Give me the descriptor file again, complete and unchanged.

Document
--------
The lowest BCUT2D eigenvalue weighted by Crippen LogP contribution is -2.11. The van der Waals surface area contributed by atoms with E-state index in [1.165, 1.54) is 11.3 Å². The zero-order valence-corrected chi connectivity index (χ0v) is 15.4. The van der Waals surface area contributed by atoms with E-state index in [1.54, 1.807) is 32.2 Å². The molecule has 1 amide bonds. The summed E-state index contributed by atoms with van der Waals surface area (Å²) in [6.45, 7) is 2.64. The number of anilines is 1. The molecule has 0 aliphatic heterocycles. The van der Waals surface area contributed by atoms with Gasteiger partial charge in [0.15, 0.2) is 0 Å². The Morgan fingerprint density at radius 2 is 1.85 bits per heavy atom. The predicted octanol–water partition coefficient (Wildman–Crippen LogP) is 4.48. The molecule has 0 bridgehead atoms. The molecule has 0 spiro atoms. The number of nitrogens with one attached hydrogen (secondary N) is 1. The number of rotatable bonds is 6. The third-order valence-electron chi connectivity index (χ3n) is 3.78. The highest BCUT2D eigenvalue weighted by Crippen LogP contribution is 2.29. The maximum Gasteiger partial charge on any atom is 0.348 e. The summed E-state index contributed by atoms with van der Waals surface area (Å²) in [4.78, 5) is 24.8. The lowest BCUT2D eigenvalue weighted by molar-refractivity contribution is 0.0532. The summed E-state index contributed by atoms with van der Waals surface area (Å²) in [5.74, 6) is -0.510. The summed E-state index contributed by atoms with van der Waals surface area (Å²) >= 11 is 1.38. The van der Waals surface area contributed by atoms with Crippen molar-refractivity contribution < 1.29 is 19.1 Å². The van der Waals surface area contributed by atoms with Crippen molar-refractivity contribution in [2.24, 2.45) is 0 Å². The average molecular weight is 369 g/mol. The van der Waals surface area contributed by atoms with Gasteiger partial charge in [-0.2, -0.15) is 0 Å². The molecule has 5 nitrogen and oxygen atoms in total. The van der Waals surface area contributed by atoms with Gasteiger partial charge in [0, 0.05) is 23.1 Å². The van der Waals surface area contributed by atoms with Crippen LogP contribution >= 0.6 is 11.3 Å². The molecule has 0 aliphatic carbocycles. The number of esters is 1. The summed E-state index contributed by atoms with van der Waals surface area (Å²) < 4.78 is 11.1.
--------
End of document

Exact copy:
The lowest BCUT2D eigenvalue weighted by Crippen LogP contribution is -2.11. The van der Waals surface area contributed by atoms with E-state index in [1.165, 1.54) is 11.3 Å². The zero-order valence-corrected chi connectivity index (χ0v) is 15.4. The van der Waals surface area contributed by atoms with E-state index in [1.54, 1.807) is 32.2 Å². The molecule has 1 amide bonds. The summed E-state index contributed by atoms with van der Waals surface area (Å²) in [6.45, 7) is 2.64. The number of anilines is 1. The molecule has 0 aliphatic heterocycles. The van der Waals surface area contributed by atoms with Gasteiger partial charge in [0.15, 0.2) is 0 Å². The Morgan fingerprint density at radius 2 is 1.85 bits per heavy atom. The predicted octanol–water partition coefficient (Wildman–Crippen LogP) is 4.48. The molecule has 0 bridgehead atoms. The molecule has 0 spiro atoms. The number of nitrogens with one attached hydrogen (secondary N) is 1. The number of rotatable bonds is 6. The third-order valence-electron chi connectivity index (χ3n) is 3.78. The highest BCUT2D eigenvalue weighted by Crippen LogP contribution is 2.29. The maximum Gasteiger partial charge on any atom is 0.348 e. The summed E-state index contributed by atoms with van der Waals surface area (Å²) in [4.78, 5) is 24.8. The lowest BCUT2D eigenvalue weighted by molar-refractivity contribution is 0.0532. The summed E-state index contributed by atoms with van der Waals surface area (Å²) in [5.74, 6) is -0.510. The summed E-state index contributed by atoms with van der Waals surface area (Å²) >= 11 is 1.38. The van der Waals surface area contributed by atoms with Crippen molar-refractivity contribution < 1.29 is 19.1 Å². The van der Waals surface area contributed by atoms with Crippen molar-refractivity contribution in [2.24, 2.45) is 0 Å². The average molecular weight is 369 g/mol. The van der Waals surface area contributed by atoms with Gasteiger partial charge in [-0.2, -0.15) is 0 Å². The molecule has 5 nitrogen and oxygen atoms in total. The van der Waals surface area contributed by atoms with Gasteiger partial charge in [0, 0.05) is 23.1 Å². The van der Waals surface area contributed by atoms with Crippen LogP contribution >= 0.6 is 11.3 Å². The molecule has 0 aliphatic carbocycles. The number of esters is 1. The summed E-state index contributed by atoms with van der Waals surface area (Å²) < 4.78 is 11.1.